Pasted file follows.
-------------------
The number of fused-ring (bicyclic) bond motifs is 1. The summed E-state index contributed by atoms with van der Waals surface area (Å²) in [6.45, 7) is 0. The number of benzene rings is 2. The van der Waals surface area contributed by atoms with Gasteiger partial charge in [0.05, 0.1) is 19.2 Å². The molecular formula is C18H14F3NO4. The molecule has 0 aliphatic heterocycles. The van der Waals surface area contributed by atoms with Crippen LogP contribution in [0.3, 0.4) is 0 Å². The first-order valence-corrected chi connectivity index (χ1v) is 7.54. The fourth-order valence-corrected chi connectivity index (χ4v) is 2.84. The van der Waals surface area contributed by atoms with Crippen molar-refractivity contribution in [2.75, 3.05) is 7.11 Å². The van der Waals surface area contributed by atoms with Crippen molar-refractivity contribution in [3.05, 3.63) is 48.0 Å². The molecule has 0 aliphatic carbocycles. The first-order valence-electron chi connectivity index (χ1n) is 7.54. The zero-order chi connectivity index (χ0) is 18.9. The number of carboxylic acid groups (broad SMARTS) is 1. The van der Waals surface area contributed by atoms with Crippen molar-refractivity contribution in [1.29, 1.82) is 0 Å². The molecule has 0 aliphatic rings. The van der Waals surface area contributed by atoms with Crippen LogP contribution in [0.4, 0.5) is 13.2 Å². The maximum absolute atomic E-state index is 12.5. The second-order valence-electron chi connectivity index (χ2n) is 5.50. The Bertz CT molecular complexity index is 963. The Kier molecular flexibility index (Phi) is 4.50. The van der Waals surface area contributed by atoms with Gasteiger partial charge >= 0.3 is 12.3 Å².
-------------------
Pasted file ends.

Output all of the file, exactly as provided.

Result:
The number of fused-ring (bicyclic) bond motifs is 1. The summed E-state index contributed by atoms with van der Waals surface area (Å²) in [6.45, 7) is 0. The number of benzene rings is 2. The van der Waals surface area contributed by atoms with Gasteiger partial charge in [0.05, 0.1) is 19.2 Å². The molecular formula is C18H14F3NO4. The molecule has 0 aliphatic heterocycles. The van der Waals surface area contributed by atoms with Crippen LogP contribution in [0.3, 0.4) is 0 Å². The first-order valence-corrected chi connectivity index (χ1v) is 7.54. The fourth-order valence-corrected chi connectivity index (χ4v) is 2.84. The van der Waals surface area contributed by atoms with Crippen molar-refractivity contribution in [2.75, 3.05) is 7.11 Å². The van der Waals surface area contributed by atoms with Crippen molar-refractivity contribution in [3.05, 3.63) is 48.0 Å². The molecule has 0 aliphatic carbocycles. The first-order valence-electron chi connectivity index (χ1n) is 7.54. The zero-order chi connectivity index (χ0) is 18.9. The number of carboxylic acid groups (broad SMARTS) is 1. The van der Waals surface area contributed by atoms with Crippen molar-refractivity contribution in [1.29, 1.82) is 0 Å². The molecule has 0 aliphatic rings. The van der Waals surface area contributed by atoms with Crippen LogP contribution in [0.4, 0.5) is 13.2 Å². The maximum absolute atomic E-state index is 12.5. The second-order valence-electron chi connectivity index (χ2n) is 5.50. The Bertz CT molecular complexity index is 963. The Kier molecular flexibility index (Phi) is 4.50. The van der Waals surface area contributed by atoms with Gasteiger partial charge >= 0.3 is 12.3 Å².